Duke University located in the Research Triangle of Durham, North Carolina traces its roots to 1838 when it was founded by Quakers and Methodists in Trinity, NC. Duke has more than 13,000 undergraduate and graduate students and professional degree students enrolled in its private university. Duke Medical School, School of Engineering, and the School of the Environment are rated very high nationally and internationally. Biomedical research is a very strong point for Duke and its discoveries come in rapid succession. Duke is well funded by endowments, grants and an exceptionally generous alumni.
Boy moms more social in chimpanzees
Nearly four decades of observations of Tanzanian chimpanzees has revealed that the mothers of sons are about 25 percent more social than the mothers of daughters. Boy moms were found to spend about two hours ...
Revealing political partisanship a bad idea on resumes
Displaced political aides looking for a new, nonpartisan job in the wake of the midterm power shuffle may fare better if they tone down any political references on their resumes, finds a new study from Duke University.
Intimidating chimpanzee males are more likely to become fathers
In a long-term study of interactions between chimpanzees in the famous Gombe National Park in Tanzania, researchers have found that males who consistently bully females tend to father more babies with their ...
Denying problems when we don't like the political solutions
There may be a scientific answer for why conservatives and liberals disagree so vehemently over the existence of issues like climate change and specific types of crime.
Law of the Sea authorizes animal tagging research without nations' consent
Many marine animals are world travelers, and scientists who study and track them can rarely predict through which nations' territorial waters their paths will lead.
Gene identified for immune system reset after infection
When pathogenic bacteria like Salmonella or Staphylococcus invade a host, the host organism should respond by going into a state of high alert, altering its metabolism to defend against the attack. ...
New tracers can identify frack fluids in the environment
Scientists have developed new geochemical tracers that can identify hydraulic fracturing flowback fluids that have been spilled or released into the environment.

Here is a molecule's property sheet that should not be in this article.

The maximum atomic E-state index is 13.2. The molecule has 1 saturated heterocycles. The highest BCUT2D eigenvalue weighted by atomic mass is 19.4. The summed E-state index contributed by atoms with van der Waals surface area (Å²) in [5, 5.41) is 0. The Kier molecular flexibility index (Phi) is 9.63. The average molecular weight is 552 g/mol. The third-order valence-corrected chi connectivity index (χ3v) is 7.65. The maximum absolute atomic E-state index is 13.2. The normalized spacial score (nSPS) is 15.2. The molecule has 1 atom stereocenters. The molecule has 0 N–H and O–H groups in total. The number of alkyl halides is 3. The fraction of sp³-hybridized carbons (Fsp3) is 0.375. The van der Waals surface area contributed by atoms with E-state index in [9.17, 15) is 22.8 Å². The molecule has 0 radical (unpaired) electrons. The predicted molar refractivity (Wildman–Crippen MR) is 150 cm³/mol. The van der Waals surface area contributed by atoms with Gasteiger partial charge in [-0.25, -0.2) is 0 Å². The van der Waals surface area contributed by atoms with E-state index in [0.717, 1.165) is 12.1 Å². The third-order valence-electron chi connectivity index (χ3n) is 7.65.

That pregnant feeling makes a fly start nesting
Across the animal kingdom, it's not uncommon for pregnancy to change an expectant mom's behavior. Even female flies have their own rudimentary way of "nesting," which appears to be brought on by the stretch ...
Revving up fluorescence for superfast LEDs: Researchers set speed record for molecular fluorescence
Duke University researchers have made fluorescent molecules emit photons of light 1,000 times faster than normal—setting a speed record and making an important step toward realizing superfast light emitting ...
No single explanation for biodiversity in Madagascar
No single "one-size-fits-all" model can explain how biodiversity hotspots come to be, finds a study of more than 700 species of reptiles and amphibians on the African island of Madagascar.
Nanoparticles accumulate quickly in wetland sediment
(Phys.org) —A Duke University team has found that nanoparticles called single-walled carbon nanotubes accumulate quickly in the bottom sediments of an experimental wetland setting, an action they say could ...
Pollution linked to lethal sea turtle tumors
Pollution in urban and farm runoff in Hawaii is causing tumors in endangered sea turtles, a new study finds.
Goats better than chemicals for curbing invasive marsh grass
Herbivores, not herbicides, may be the most effective way to combat the spread of one of the most invasive plants now threatening East Coast salt marshes, a new Duke University-led study finds.
Water-quality trading can reduce river pollution
Allowing polluters to buy, sell or trade water-quality credits could significantly reduce pollution in river basins and estuaries faster and at lower cost than requiring the facilities to meet compliance costs on their own, ...
Could suburban sprawl be good for segregation? Low-density neighborhoods more likely to stay integrated
Racially and economically mixed cities are more likely to stay integrated if the density of households stays low, finds a new analysis of a now-famous model of segregation.